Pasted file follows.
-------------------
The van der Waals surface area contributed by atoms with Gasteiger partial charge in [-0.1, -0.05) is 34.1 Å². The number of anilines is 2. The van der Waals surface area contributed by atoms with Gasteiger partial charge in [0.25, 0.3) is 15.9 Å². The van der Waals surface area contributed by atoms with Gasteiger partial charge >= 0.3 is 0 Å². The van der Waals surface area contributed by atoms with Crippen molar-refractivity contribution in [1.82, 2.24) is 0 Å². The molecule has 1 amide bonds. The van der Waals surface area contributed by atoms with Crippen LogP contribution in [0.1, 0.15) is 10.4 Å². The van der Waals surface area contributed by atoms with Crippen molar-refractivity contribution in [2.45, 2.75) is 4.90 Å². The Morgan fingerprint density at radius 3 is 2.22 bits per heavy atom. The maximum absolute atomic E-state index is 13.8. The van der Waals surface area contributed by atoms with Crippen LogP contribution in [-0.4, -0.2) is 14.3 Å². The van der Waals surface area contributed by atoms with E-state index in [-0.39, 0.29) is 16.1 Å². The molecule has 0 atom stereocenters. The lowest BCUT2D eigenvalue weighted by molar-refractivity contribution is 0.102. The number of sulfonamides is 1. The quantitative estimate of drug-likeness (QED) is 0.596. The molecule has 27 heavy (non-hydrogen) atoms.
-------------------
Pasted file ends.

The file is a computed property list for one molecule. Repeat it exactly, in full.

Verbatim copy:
The van der Waals surface area contributed by atoms with Gasteiger partial charge in [-0.1, -0.05) is 34.1 Å². The number of anilines is 2. The van der Waals surface area contributed by atoms with Gasteiger partial charge in [0.25, 0.3) is 15.9 Å². The van der Waals surface area contributed by atoms with Gasteiger partial charge >= 0.3 is 0 Å². The van der Waals surface area contributed by atoms with Crippen molar-refractivity contribution in [1.82, 2.24) is 0 Å². The molecule has 1 amide bonds. The van der Waals surface area contributed by atoms with Crippen LogP contribution in [0.1, 0.15) is 10.4 Å². The van der Waals surface area contributed by atoms with Crippen molar-refractivity contribution in [2.45, 2.75) is 4.90 Å². The Morgan fingerprint density at radius 3 is 2.22 bits per heavy atom. The maximum absolute atomic E-state index is 13.8. The van der Waals surface area contributed by atoms with Crippen LogP contribution in [-0.4, -0.2) is 14.3 Å². The van der Waals surface area contributed by atoms with E-state index in [-0.39, 0.29) is 16.1 Å². The molecule has 0 atom stereocenters. The lowest BCUT2D eigenvalue weighted by molar-refractivity contribution is 0.102. The number of sulfonamides is 1. The quantitative estimate of drug-likeness (QED) is 0.596. The molecule has 27 heavy (non-hydrogen) atoms.